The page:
02 March, 2019

Meeting Reshma Qureshi at ZEE Jaipur Literature Festival, 2019

Reshma Qureshi: The Girl on Fire!

I have to admit that even though I hadn’t read Being Reshma when I found out that she would be attending JLF, I was excited and hoped to meet her in person. There were two reasons behind that. 

First, I have been following her story and respected her from what I knew. Second, my friends who had read the book had only good things to say about it.

So, when I saw her arrive at the Press Terrace, Diggi Palace, I gave up all courtesies and approached her. I just wanted to let her know that I admired her. To my surprise, I wasn’t stopped half way by her security and when she noticed me, she returned the smile that I had on my goofy face. Emboldened, I went ahead and shook her hands, told her what I wanted to and excused myself. After all, I did not want to badger her and give her a ‘stalker’ vibe.

This is also the one time my introvert nature came in handy. Instead of interacting with other people, I decided to ‘watch’ Reshma while we waited for our turn to officially interact with her. What I noticed then was later confirmed during our chat with her and Tania Singh, CEO of Make Love Not Scars NGO. Reshma Qureshi still has an air of innocence about her. 

The Power Behind The Fire 

She has endured a lot and has achieved a lot more since then, yet she doesn’t have that feeling of self-importance about her when she is interacting with people. And when she thinks that nobody is watching her, she is just a normal girl who slouches and twiddles her fingers. I found it highly endearing and very refreshing.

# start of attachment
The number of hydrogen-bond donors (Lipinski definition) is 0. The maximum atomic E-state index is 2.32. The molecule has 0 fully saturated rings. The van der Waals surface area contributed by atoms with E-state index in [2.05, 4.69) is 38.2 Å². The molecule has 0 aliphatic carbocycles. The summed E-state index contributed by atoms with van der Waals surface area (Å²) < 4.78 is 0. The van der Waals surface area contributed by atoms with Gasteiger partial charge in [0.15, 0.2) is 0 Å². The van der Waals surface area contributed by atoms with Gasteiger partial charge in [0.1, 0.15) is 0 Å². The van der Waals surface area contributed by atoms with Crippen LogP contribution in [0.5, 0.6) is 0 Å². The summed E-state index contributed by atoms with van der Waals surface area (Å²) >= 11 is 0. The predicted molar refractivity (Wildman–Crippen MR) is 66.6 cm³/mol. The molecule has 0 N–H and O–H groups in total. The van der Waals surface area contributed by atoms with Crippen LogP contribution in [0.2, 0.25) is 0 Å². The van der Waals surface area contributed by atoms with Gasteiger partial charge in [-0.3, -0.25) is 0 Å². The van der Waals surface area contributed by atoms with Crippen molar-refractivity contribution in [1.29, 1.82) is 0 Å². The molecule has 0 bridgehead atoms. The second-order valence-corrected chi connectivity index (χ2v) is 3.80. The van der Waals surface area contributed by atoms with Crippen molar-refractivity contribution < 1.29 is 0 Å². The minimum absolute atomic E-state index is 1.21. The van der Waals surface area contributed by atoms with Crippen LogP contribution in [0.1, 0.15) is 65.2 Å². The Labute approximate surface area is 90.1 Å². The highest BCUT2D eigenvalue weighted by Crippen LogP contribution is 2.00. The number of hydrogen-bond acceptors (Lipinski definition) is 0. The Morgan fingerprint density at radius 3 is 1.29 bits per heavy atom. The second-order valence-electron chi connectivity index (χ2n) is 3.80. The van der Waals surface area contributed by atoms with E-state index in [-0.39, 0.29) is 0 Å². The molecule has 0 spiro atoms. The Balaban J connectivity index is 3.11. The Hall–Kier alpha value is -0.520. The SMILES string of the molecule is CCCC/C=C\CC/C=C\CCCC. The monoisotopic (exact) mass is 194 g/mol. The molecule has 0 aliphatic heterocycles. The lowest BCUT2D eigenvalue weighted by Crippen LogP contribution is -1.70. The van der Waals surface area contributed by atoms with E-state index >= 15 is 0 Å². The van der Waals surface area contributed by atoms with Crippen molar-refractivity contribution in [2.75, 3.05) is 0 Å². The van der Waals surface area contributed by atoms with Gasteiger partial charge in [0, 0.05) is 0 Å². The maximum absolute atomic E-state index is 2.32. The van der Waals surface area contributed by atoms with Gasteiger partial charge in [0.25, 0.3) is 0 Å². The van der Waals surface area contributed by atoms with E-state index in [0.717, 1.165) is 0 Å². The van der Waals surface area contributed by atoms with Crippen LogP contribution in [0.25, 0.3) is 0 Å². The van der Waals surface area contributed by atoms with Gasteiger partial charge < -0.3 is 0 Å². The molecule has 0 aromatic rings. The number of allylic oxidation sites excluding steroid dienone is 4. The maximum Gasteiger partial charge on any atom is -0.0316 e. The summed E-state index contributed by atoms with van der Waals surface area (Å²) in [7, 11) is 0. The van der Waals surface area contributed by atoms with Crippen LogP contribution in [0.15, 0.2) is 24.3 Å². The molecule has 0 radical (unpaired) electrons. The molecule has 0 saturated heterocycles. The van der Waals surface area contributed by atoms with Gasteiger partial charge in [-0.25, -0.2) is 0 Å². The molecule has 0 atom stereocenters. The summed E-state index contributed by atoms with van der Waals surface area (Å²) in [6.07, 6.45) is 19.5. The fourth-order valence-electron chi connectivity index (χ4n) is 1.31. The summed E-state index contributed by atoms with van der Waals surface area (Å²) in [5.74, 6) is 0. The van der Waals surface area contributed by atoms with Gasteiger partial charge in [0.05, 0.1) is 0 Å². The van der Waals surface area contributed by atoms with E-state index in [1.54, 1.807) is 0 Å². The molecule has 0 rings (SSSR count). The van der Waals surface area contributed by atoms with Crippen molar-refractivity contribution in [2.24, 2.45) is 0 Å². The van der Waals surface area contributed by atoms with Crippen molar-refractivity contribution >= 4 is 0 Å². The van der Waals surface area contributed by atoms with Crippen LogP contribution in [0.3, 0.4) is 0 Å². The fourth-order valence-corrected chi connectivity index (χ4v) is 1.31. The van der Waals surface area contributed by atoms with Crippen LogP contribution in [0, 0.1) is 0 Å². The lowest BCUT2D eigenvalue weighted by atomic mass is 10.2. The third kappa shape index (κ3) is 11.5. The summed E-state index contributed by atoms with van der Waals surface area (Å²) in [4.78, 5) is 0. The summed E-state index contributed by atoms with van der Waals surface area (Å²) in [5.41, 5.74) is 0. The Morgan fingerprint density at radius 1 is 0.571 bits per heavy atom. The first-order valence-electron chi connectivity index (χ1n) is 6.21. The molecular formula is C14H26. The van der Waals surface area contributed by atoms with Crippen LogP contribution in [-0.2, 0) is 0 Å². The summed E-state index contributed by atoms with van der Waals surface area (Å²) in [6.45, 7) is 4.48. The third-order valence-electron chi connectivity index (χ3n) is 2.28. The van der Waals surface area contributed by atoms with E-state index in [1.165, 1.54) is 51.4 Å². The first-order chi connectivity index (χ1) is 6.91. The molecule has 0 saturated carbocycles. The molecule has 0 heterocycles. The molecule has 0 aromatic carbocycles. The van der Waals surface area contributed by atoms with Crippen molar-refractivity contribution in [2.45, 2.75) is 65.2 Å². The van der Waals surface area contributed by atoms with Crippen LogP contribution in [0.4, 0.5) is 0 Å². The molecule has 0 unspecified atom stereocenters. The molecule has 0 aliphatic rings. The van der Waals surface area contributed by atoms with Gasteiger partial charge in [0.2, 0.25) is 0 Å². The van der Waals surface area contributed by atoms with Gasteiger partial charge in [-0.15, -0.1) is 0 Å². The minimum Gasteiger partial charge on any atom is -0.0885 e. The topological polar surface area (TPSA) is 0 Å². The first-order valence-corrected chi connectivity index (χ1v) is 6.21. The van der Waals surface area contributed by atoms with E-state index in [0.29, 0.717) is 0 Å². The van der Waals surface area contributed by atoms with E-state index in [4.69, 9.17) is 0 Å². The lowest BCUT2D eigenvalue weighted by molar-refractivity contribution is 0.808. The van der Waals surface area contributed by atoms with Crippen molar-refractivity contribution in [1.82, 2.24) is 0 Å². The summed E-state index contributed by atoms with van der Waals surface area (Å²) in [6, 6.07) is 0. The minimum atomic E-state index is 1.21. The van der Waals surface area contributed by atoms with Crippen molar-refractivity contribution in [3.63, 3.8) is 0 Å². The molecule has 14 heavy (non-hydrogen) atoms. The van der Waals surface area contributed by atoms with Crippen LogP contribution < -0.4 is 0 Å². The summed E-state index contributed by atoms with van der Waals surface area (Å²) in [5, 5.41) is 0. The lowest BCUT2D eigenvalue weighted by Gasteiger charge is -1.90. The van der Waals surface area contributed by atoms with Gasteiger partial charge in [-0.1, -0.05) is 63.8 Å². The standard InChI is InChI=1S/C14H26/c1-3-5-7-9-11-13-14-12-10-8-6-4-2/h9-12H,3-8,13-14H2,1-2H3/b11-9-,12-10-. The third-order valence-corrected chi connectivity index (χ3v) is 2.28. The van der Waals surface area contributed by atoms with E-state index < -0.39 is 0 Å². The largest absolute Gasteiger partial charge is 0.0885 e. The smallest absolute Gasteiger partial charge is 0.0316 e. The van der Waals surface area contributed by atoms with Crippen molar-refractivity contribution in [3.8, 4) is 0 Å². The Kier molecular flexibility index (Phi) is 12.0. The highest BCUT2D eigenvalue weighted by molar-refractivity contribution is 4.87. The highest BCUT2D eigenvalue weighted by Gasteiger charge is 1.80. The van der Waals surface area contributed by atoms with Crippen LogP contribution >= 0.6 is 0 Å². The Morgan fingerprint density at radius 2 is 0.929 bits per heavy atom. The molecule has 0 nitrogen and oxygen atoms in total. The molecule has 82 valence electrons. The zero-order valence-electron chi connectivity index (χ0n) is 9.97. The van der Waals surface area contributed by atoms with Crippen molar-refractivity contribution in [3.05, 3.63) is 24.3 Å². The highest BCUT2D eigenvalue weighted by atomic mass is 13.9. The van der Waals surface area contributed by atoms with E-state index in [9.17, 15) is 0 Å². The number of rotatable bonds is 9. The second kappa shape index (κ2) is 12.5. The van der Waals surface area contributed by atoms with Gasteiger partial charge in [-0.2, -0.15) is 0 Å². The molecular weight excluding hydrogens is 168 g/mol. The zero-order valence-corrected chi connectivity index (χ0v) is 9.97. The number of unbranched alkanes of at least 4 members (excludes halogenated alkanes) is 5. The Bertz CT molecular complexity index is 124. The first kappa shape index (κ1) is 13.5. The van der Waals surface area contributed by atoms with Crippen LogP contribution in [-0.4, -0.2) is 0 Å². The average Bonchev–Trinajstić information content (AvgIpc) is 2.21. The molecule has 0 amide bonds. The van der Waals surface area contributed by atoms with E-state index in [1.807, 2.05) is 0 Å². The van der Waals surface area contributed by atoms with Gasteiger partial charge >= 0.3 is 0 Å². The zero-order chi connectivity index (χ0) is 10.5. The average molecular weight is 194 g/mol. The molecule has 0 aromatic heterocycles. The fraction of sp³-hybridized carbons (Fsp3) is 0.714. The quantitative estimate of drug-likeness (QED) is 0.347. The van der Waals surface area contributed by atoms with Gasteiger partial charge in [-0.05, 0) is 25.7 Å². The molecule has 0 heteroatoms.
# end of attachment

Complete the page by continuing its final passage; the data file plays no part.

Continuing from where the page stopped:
When I finally got a chance to sit down with Reshma Qureshi and Tania Singh, my one burning question was what kept her going through it all? The question has been asked and answered, I knew that, but I just had to hear it from her. 

Reshma Qureshi wasn’t ashamed to admit that she had considered committing suicide at the lowest point of her life. But she had support of her parents who kept reminding her that if she did not fight, it may very well happen to another girl. She had the support of Make Love And Not Scars to help realize that she was the victim and had every right to life and live a normal life. Eventually she came to realize that the best punishment for the perpetrators in her case would be for them to see her to live a good life and thrive in every way because that would be just the opposite of what they wanted/expected. 

"Jo logon ne mere saath kiya, yehi soch k kiya ki iski zindagi kharab ho jayegi... iska face kharab ho gaya, sab kuch gaya... yeh ab kya karegi? Ghar mein padhi rahegi, mar jayegi ya suicide karegi. Yehi soch k saath mujh pe attack kiya gaya thha.

Lekin nahi, mai zindagi mein aagey badh k dikhayungi."

An NGO That Supports Acid Attack Victims 

Make Love Not Scars is an Indian nonprofit organisation based in New Delhi. The organisation works with acid-attack survivors and was founded by Ria Sharma. It assists with the complete rehabilitation of acid attack survivors, including providing survivors with financial, legal and educational help

When asked what it feels like to be the face of change through Make Love Not Scars, Reshma said that it was her pleasure to be attached to an NGO that works so hard in helping the victims of acid attack. It is just an added advantage, she adds, that people around the world now knows who she is and that the name Reshma Qureshi stands for something. 

She has had the opportunity to meet and interact with so many people and as her experiences tell her to, she wishes to extend the scope of their work to include any women who need their help. From rape victims to victims of domestic abuse, Reshma said that each of the stories keep her awake at night and she hopes to be able to do more for all of them. 

For her, it is important that we women raise each other up and progress TOGETHER no matter who or what is trying pull us down and apart.

Reshma On Change

There are two changes that Reshma would like to see in our society on a priority basis. 

First, is that she wants women not to accept such violence as the norm. 

Over  decades and millennia, abuse towards women has been desensitized in society. “The thought that ‘this is normal and happens to everyone’ needs to change. Only then will women realize that they are victims and their rights are being violated.”